Initialized empty Git repository in /home/mbr/src/openwrt_packages.git/.git/
remote: Counting objects: 56118, done.
remote: Compressing objects: 100% (21342/21342), done.
remote: Total 56118 (delta 29694), reused 54875 (delta 29054)
Receiving objects: 100% (56118/56118), 11.85 MiB | 2.57 MiB/s, done.
Resolving deltas: 100% (29694/29694), done.
$ cd openwrt_packages.git
$ git ls-files |grep fwknop
net/fwknop/Makefile
$ git log net/fwknop/Makefile
commit 89475e5d6136833fa3b59c3d47c4f2be02718c7a
Author: florian <florian@3c298f89-4303-0410-b956-a3cf2f4a3e73>
Date: Wed Aug 17 10:13:20 2011 +0000

[package] add fwknopd

Signed-off-by; Jonathan Bennett <[email removed]>

git-svn-id: svn://svn.openwrt.org/openwrt/packages@28030 3c298f89-4303-0410-b956-a3cf2f4a3e73

In other news, both the perl and C versions of fwknop are also available in the Pentoo Linux distribution thanks to ozmart and the Pentoo maintainers. Pentoo is a live-cd distribution that is focused on security and derived from Gentoo. ozmart wrote a description of the use case for fwknop on Pentoo from a pentration testing perspective:

"...This is a useful script when combined with iptables and sshd. Configuration can accommodate pgp and replay attack checks. It allows the box to appear silent when running daemons if your box is deployed in say, a hostile environment.

It can also allow commands to be run without actually having to log into the box, say if you wanted to trigger something interesting from a remote location..."

fwknop in BackTrack 5

fwknop has made it into BackTrack Linux distribution. Well, it didn't make it into the default image, but it is in the BackTrack software repository so installing it is a snap with apt-get or aptitude. Below is a screenshot of the BackTrack 5 VM installed under VMware Player running on Ubuntu, and running a search shows both the fwknop-client and fwknop-server packages that are maintained by Franck Joncourt for the Debian distribution. fwknop in BackTrack 5
Update 06/24/2011: Thanks to Sebastien Jeanquier for calling this to my attention and helping to support the inclusion of fwknop in BackTrack Linux.

Single Packet Authorization on Android

fwknop on Android Kicking off 2011 with a bang is easy this year - Max Kastanas has ported the fwknop client to the Android mobile operating sytem. This brings Single Packet Authorization to Google's smart phones, and was accomplished using Damien Stuart's libfko implementation. All of the Android code can be found in the Cipherdyne Trac respository. A couple of screenshots of using the SPA app from an Android phone appear below - after the SPA packet is sent and verified passively by the fwknop daemon on the remote system, the fwknop Android app automatically launches Connectbot to access SSHD:

fwknop Android app fwknop Android app

A new SSH password guessing botnet: dd_ssh

dd_ssh botnet Every few months it seems that there is a new variation of a password guessing botnet. This time around, as reported by the SANS ISC and also by malwarecity.com, a botnet called "dd_ssh" has been built up around a vulnerability in phpMyAdmin. (Here is the vulnerability announcement from the Debian security list.) Once a vulnerable webserver has been compromised, the botnet starts scanning random IP addresses for SSH servers and attempts to brute force passwords for those systems that accept an SSH connection. Although software like Fail2ban and DenyHosts can offer detection and mitigation by applying thresholds to the number of failed login attempts in the SSH log and communicate offending source IP's to a set of interested users, a fundamental problem is that the targeted SSH daemons are reachable in the first place from arbitrary source IP's. A more powerful solution is to hide your SSH daemon behind a default-drop firewall policy and only grant access through Single Packet Authorization. Any botnet that is scanning for SSH servers will not be able to guess any passwords or even exploit a zero-day vulnerability in an SSH daemon that is protected in this way.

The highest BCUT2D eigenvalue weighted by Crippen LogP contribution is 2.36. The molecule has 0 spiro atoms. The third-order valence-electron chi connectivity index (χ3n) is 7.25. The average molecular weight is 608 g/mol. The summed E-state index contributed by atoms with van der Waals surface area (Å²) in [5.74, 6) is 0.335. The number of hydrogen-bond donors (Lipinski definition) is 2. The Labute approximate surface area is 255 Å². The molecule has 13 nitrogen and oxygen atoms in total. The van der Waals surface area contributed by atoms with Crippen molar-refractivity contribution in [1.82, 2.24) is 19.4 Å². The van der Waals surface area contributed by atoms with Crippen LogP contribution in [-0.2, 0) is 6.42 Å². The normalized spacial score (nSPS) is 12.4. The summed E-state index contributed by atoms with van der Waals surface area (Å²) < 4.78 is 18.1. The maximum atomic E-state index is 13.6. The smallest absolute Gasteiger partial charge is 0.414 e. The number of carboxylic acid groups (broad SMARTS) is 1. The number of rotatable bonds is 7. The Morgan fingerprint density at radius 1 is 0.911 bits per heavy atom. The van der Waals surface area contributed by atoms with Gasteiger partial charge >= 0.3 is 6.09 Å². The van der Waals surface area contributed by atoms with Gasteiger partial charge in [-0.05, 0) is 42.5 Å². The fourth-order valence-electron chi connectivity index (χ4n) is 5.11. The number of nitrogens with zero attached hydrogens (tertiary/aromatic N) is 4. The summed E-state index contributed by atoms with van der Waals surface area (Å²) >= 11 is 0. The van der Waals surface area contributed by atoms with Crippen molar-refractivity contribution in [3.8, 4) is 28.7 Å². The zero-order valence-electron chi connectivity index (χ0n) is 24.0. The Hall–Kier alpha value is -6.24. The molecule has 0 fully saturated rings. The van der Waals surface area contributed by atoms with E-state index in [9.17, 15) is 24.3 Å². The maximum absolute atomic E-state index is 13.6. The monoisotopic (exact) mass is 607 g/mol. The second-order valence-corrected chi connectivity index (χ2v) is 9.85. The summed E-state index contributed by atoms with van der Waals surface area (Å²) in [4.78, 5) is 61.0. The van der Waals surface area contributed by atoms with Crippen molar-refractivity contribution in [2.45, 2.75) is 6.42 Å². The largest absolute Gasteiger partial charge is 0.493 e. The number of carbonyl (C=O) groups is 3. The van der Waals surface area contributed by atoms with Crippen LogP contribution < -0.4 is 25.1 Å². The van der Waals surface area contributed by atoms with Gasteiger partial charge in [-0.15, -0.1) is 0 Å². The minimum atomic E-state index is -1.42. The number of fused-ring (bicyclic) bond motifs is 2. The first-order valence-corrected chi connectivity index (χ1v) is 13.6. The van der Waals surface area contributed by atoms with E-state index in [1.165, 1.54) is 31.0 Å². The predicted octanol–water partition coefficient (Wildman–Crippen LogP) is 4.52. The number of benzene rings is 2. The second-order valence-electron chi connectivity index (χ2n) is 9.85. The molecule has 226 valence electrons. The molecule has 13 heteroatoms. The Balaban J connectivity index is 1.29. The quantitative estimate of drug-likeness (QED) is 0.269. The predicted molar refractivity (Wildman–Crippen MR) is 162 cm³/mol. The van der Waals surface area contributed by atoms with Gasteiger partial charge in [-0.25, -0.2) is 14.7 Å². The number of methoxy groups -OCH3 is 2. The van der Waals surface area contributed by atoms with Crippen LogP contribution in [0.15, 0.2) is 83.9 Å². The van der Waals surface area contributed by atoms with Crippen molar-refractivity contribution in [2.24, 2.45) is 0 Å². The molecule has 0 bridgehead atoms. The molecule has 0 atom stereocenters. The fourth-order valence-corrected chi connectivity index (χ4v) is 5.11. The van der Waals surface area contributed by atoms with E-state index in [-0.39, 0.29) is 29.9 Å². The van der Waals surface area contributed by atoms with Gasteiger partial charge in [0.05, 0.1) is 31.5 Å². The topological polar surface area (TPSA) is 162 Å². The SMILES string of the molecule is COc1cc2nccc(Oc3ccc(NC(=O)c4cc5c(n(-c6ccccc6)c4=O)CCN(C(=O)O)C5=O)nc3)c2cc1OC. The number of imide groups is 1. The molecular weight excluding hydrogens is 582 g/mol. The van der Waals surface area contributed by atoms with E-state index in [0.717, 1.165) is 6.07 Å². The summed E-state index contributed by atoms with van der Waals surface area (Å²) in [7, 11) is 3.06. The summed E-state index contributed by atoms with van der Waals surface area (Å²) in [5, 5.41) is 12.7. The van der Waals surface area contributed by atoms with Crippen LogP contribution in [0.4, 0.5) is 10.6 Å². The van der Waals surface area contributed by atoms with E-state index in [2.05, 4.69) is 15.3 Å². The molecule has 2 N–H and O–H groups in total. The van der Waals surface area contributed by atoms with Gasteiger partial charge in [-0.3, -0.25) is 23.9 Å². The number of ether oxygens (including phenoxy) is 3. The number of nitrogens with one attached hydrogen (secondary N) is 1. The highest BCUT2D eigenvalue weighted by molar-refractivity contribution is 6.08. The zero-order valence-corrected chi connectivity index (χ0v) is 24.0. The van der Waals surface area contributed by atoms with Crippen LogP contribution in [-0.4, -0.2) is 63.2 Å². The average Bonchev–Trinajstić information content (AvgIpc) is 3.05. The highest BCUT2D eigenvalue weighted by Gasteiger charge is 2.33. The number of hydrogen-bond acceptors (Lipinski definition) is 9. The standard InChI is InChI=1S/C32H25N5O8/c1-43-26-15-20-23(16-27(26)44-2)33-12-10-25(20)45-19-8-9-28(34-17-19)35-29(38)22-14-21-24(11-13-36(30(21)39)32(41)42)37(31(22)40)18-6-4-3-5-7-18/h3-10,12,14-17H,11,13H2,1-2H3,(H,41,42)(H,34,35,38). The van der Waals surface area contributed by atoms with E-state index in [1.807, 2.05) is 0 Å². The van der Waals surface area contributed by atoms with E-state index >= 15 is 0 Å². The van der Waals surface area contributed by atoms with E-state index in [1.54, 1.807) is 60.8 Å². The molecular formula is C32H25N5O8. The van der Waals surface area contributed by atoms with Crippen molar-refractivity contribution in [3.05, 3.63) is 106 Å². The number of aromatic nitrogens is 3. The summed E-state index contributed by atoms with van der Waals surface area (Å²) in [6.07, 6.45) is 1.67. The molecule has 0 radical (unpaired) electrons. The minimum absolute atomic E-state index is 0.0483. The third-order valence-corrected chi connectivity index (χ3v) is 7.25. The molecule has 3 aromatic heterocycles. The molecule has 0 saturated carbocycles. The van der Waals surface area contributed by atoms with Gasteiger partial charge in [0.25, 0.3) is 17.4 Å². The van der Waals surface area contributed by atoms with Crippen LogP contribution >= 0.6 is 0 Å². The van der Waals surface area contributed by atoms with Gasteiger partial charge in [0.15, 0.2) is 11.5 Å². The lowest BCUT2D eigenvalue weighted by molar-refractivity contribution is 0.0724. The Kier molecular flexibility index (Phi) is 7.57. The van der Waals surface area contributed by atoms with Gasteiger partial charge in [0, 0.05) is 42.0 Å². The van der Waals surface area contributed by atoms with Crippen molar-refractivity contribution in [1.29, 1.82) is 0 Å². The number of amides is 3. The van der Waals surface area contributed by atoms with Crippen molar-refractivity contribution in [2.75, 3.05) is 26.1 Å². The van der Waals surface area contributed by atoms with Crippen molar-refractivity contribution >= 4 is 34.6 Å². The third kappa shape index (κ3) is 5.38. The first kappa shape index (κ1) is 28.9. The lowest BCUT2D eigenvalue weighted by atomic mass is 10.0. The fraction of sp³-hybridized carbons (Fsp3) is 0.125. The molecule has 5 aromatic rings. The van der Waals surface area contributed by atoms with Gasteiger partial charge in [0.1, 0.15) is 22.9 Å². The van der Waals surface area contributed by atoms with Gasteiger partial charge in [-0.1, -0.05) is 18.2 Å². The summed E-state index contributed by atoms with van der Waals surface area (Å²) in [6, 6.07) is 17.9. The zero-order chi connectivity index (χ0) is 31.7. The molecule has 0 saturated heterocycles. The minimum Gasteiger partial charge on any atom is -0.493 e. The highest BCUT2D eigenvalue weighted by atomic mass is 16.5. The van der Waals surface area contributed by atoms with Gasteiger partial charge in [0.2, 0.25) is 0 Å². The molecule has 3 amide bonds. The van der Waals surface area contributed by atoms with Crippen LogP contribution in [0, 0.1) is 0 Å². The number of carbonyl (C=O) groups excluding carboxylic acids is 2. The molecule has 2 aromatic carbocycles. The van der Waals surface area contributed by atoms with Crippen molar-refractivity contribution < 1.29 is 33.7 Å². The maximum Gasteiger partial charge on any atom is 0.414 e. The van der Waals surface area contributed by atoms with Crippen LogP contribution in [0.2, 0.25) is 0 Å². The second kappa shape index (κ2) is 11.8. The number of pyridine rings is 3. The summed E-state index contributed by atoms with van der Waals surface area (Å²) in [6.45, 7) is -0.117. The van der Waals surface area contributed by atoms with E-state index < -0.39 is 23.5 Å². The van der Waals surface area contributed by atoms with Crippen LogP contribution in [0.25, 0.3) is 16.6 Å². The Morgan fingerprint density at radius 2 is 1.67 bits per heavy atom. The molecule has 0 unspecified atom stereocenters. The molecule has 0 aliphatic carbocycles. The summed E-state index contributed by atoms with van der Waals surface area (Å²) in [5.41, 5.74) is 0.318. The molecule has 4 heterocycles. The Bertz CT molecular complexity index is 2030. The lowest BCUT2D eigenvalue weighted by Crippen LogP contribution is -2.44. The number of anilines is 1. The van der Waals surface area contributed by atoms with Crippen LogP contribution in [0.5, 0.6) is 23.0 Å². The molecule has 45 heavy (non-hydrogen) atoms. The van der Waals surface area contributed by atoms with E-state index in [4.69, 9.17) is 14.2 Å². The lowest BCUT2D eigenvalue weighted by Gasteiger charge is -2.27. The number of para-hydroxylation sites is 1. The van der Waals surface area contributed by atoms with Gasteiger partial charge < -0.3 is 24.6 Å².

Further, SSH brute forcing botnets have shown some innovative techniques where password guessing attempts are spread out over a long period of time and failed passwords are distributed across the botnet. The end result is that each botnet node knows the population of passwords that other nodes have already tried on each targeted SSH daemon, and so new passwords can be tried while still slipping beneath common detection thresholds. The same password never has to be tried twice botnet-wide. It is not clear yet whether the dd_ssh botnet uses a similar password distribution strategy, but either way I intend to stop such guessing games at the earliest stage possible and block all SSH connections by default.

Pure C Implementation of Single Packet Authorization

Pure C Implementation of Single Packet Authorization For the past several months, the pure-C implementation of Single Packet Authorization with fwknop has been in development, and the first release candidate of fwknop-2.0.0 is ready for download. Damien Stuart is the primary developer of this code, and I wish to thank him for all of his efforts in making this release possible. The original perl version of fwknop will continue to receive bug fixes as they are found, but the primary development effort is now on the lightweight and portable C code. The Trac interface for the perl code has moved to fwknop-perl. Any release that is at fwknop-2.0.0 or above will be the C implementation, and any release in the 1.9 series or before are in perl (and will remain available here). The perl and C versions are compatible with each other, so SPA packets created by the fwknop perl client can be properly decrypted and decoded by the new fwknopd C server, and similarly SPA packets built with the fwknop C client can be interpreted by the fwknopd perl server.